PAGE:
We think of oceans as eternal and stable; what could affect these endless fields of water? But everything changes, the plains, mountains, and the Earth itself. Throughout our planet’s geological history, oceans have been born and destroyed, and now we’re one step closer towards knowing how this happened.

The maps are showing different viewing options for the region under Southeast Asia. Illustration: Grace E. Shephard.

Seeing the past

Millions of years ago, the Earth was a different place. It’s not just the biodiversity and the climate, the oceans and the land looked different, too. That happens because the surface of the Earth is in constant motion. It doesn’t move by much (on the scale of centimeters per year), but give it enough time, and the change becomes noticeable. This happens due to the relative motion of the planet’s tectonic plates, pushed around by upwelling magma from the mantle.

The movement isn’t only lateral — it’s vertical as well. New crust is formed at mid-oceanic ridges, such as the Mid-Atlantic Ridge, and older crust is destroyed. Some of the crust goes up, the other sinks into the mantle, in the “geological graveyard.” This cycle also affects oceans. Sometimes, it opens up or spreads new oceans, and other times it closes them down. The Pacific, for instance, is currently expanding, while the older Atlantic is slowly shrinking. Now, researchers have used seismic tomography to have a “look” at this geological graveyard up to 2,800 km beneath the surface, identifying how the planet might have looked like 200 million years in the past.

This is not the first time something like this has been done. Several studies, using several different approaches, have retraced our planet’s evolution, sometimes ending up with different models. Now, Grace Shephard at the University of Oslo has found a simple, yet powerful way to combine images from alternative seismic tomography models.

“There are many different ways of creating such models, and lots of different data input can be used,” explains Grace Shephard, who has been a postdoctoral researcher at CEED since she took her Ph.D. at the University of Sydney four years ago.

“We wanted a quick and simple way to see which features are common across all of the models. By comparing up to 14 different models, for instance, we can visualize where they agree and thus identify what we call the most robust anomalies.”

The Arctic is a region where little is known about plate tectonics far back in time. That is one of the reasons why Australian Grace E. Shephard decided to join the CEED team of the University of Oslo. Photo: Dag Inge Danielsen/UiO.

A continental traffic jam

This tomography data gives more accurate and more easily available information about the movements of the oceans and continents, as well as the interaction between the Earth’s crust and the mantle. By seeing at what depth the former seafloor lies (the paleo-seafloor), and supposing that it sinks at a rate of 1 cm/year, researchers can calculate when the paleo-seafloor sank. Using this method, scientists found that there was a period around 100–140 million years ago that experienced more ocean destruction; it’s unclear why this happened. They also learned of an area of the mantle which is more ‘sticky’ — viscous — and exerts more opposition to sinking plates, resulting in a “traffic jam.”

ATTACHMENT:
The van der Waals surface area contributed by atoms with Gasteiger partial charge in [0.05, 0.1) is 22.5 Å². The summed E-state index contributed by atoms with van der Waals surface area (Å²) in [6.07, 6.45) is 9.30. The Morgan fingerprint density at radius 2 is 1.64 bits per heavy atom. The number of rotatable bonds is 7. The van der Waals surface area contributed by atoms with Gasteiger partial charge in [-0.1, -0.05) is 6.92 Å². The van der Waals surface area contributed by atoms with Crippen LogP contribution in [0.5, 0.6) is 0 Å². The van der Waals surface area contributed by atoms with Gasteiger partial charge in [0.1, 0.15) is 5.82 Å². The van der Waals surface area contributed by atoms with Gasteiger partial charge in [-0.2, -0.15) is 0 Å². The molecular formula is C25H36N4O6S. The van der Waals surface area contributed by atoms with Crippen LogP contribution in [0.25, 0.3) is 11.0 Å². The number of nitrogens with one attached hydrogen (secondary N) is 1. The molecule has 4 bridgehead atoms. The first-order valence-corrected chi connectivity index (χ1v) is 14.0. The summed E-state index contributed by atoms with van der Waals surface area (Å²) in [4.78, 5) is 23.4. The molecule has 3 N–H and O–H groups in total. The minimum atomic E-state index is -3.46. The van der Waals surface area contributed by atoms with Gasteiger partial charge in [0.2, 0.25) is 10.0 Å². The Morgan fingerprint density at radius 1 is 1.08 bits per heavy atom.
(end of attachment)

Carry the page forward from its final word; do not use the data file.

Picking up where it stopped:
The analysis raises new possibilities of understanding our planet’s history, but there’s still plenty of work to do. The models have to be constantly fine-tuned and improving using real-life observations.

“Studying these processes in new ways opens up new questions. That is something we welcome, because we need to find out what questions to ask and what to focus on in order to understand the development of the Earth. We always have to keep in mind what is an observation and what is a model. The models need to be tested against observations, to make way for new and improved models. It is an iterative procedure.”

Using the same approach, we can also derive information about the future. While it’s impossible to gauge how life will evolve over such a long timescale, geologically speaking, not that much will change.

“If you look at Earth from space, the distribution of continents and oceans will then look much the same, even though life, the climate and sea level may have dramatically changed. If we move even further ahead, say 10 or 100 million years, it is very hard to say how oceans may be opening and closing, but we have some clues. Some people think that the Atlantic will close, and others think the Arctic or Indian oceans will close. We can follow the rules of the past when we look to the future, but this task keeps geoscientists very busy.”

Journal Reference: On the consistency of seismically imaged lower mantle slabs, G. E. Shephard, K. J. Matthews, K. Hosseini & M. Domeier, Scientific Reports 7,

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